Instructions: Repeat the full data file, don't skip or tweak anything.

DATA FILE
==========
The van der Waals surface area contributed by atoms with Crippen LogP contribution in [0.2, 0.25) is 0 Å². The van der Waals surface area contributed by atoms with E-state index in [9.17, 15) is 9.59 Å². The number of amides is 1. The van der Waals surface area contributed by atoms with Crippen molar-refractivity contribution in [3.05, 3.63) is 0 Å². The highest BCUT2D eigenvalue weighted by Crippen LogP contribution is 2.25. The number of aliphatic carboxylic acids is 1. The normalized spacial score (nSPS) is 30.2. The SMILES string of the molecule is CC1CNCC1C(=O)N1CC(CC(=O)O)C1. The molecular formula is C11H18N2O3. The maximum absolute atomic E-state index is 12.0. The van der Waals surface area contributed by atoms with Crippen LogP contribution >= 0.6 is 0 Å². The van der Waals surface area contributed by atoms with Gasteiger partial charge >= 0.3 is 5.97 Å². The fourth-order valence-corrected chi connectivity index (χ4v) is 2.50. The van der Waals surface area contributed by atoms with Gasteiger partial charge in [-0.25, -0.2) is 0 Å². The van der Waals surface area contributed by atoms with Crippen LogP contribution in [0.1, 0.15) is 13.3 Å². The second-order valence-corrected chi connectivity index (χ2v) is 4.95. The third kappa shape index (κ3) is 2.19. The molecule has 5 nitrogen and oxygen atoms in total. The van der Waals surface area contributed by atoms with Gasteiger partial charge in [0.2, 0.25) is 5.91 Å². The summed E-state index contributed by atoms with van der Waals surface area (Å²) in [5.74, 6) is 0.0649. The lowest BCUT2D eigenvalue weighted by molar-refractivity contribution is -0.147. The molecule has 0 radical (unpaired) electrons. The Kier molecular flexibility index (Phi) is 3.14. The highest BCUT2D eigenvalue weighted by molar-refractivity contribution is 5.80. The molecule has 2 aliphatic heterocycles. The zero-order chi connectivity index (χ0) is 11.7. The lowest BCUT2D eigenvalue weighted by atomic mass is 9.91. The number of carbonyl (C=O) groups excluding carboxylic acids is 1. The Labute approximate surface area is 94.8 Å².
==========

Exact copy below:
The van der Waals surface area contributed by atoms with Crippen LogP contribution in [0.2, 0.25) is 0 Å². The van der Waals surface area contributed by atoms with E-state index in [9.17, 15) is 9.59 Å². The number of amides is 1. The van der Waals surface area contributed by atoms with Crippen molar-refractivity contribution in [3.05, 3.63) is 0 Å². The highest BCUT2D eigenvalue weighted by Crippen LogP contribution is 2.25. The number of aliphatic carboxylic acids is 1. The normalized spacial score (nSPS) is 30.2. The SMILES string of the molecule is CC1CNCC1C(=O)N1CC(CC(=O)O)C1. The molecular formula is C11H18N2O3. The maximum absolute atomic E-state index is 12.0. The van der Waals surface area contributed by atoms with Crippen LogP contribution >= 0.6 is 0 Å². The van der Waals surface area contributed by atoms with Gasteiger partial charge >= 0.3 is 5.97 Å². The fourth-order valence-corrected chi connectivity index (χ4v) is 2.50. The van der Waals surface area contributed by atoms with Gasteiger partial charge in [-0.25, -0.2) is 0 Å². The van der Waals surface area contributed by atoms with Crippen LogP contribution in [0.1, 0.15) is 13.3 Å². The second-order valence-corrected chi connectivity index (χ2v) is 4.95. The third kappa shape index (κ3) is 2.19. The molecule has 5 nitrogen and oxygen atoms in total. The van der Waals surface area contributed by atoms with Gasteiger partial charge in [0.2, 0.25) is 5.91 Å². The summed E-state index contributed by atoms with van der Waals surface area (Å²) in [5.74, 6) is 0.0649. The lowest BCUT2D eigenvalue weighted by molar-refractivity contribution is -0.147. The molecule has 0 radical (unpaired) electrons. The Kier molecular flexibility index (Phi) is 3.14. The highest BCUT2D eigenvalue weighted by molar-refractivity contribution is 5.80. The molecule has 2 aliphatic heterocycles. The zero-order chi connectivity index (χ0) is 11.7. The lowest BCUT2D eigenvalue weighted by atomic mass is 9.91. The number of carbonyl (C=O) groups excluding carboxylic acids is 1. The Labute approximate surface area is 94.8 Å².